Takao Hensch, PhD
Department of Neurology/ Program in Neurobiology
F.M. Kirby Neurobiology Center
|Hospital Title||Senior Research Associate in Neurology|
|Academic Title||Professor of Neurology|
320 Longwood Ave
Boston, MA 02115 USA
Takao Hensch focuses on how neuronal circuits in the brain are shaped by experience during 'critical periods' in early postnatal life. Integrating molecular, cellular and systems neuroscience, primarily in the developing visual cortex, Hensch has revealed specific, local inhibitory (GABAergic) circuits that trigger a proteolytic reorganization of anatomical connections, which ultimately consolidate plasticity. Inappropriate excitatory-inhibitory balance may underlie devastating developmental brain disorders, such as epilepsy and autism. Translational research at Children's Hospital and the successful reactivation of plasticity in adulthood may lead to novel strategies for recovery of function, therapy and lifelong learning.
About Takao Hensch
Takao Hensch received his PhD from UCSF after training at Harvard, Univ. Tokyo (MPH) and the Max-Planck Institut (Fulbright Fellow). He is a recipient of the Young Investigator Award from both the Japanese (2001 Tsukahara Prize) and US (2005) Society for Neuroscience.
Sugiyama S, Di Nardo AA, Aizawa S, Matsuo I, Volovitch M, Prochiantz A, Hensch TK. (2008) Experience- dependent transfer of Otx2 homeoprotein into the visual cortex activates postnatal plasticity. Cell 134:508-520.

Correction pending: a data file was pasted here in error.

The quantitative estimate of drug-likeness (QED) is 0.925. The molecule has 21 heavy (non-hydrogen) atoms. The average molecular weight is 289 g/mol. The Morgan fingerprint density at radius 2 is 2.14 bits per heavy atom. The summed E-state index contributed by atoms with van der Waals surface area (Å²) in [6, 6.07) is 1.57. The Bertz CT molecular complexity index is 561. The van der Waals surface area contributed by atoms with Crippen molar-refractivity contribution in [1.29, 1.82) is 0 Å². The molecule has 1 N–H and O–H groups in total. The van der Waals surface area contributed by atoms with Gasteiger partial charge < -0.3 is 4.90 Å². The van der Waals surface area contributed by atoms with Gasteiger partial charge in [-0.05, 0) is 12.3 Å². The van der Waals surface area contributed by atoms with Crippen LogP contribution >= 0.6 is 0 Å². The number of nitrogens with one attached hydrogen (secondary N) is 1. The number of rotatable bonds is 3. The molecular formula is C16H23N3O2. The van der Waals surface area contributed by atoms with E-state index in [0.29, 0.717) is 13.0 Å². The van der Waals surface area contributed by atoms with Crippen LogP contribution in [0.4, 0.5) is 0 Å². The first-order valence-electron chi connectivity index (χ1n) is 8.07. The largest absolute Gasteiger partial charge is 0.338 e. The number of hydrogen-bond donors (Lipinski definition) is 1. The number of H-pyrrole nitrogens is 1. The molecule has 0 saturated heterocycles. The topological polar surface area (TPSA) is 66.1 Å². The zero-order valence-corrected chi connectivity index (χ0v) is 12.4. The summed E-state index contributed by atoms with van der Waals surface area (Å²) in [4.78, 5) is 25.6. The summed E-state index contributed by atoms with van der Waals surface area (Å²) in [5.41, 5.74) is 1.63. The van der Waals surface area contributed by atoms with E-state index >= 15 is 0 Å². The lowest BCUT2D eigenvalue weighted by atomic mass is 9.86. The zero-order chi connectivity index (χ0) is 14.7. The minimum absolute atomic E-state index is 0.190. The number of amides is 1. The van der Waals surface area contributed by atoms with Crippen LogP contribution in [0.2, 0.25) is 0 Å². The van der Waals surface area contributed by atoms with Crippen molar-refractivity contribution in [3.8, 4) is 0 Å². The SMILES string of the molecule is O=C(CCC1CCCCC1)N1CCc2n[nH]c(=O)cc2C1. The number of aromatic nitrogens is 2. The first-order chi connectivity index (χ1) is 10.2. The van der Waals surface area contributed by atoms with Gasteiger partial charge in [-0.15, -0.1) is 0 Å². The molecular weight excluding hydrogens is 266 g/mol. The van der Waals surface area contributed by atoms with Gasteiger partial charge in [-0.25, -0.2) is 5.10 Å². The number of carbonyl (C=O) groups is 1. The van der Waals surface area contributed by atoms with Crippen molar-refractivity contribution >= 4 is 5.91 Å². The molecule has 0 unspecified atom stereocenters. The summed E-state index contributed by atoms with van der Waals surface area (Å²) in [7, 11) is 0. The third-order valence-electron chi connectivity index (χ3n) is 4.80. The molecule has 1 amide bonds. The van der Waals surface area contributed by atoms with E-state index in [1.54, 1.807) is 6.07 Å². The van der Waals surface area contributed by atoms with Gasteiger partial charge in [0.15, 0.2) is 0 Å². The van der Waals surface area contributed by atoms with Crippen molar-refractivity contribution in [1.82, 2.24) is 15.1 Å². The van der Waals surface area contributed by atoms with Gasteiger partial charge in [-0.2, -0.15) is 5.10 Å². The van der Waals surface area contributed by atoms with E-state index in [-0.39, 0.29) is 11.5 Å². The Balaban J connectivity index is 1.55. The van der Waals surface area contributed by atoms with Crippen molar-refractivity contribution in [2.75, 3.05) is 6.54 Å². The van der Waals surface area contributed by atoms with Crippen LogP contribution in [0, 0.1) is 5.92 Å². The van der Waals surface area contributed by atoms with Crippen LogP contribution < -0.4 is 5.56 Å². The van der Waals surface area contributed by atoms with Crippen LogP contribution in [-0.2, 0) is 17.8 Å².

Morishita H, Hensch TK. (2008) Critical period revisited: impact on vision. Curr Opin Neurobiol. 18: 101-107.
Katagiri H, fagiolini M & Hensch TK. Optimization of somatic inhibition at critical period onset in mouse visual cortex. Neuron 53:805-812.
Hensch TK. (2005) Critical period plasticity in local cortical circuits. Nat Rev Neurosci. 6:877-888.
Mataga N. Mizuguchi Y & Hensch TK (2004) Experience-dependent pruning of dendritic spinees in visual cortex by tissue plasminogen activator. Neuron 44: 1031-41.
- Fagiolini M, Fritschy J-M, Low K, Mohler H, Rudolph U & Hensch TK. (2004) Specific GABAA circuits for visual cortical plasticity. Science 303: 1681-1683.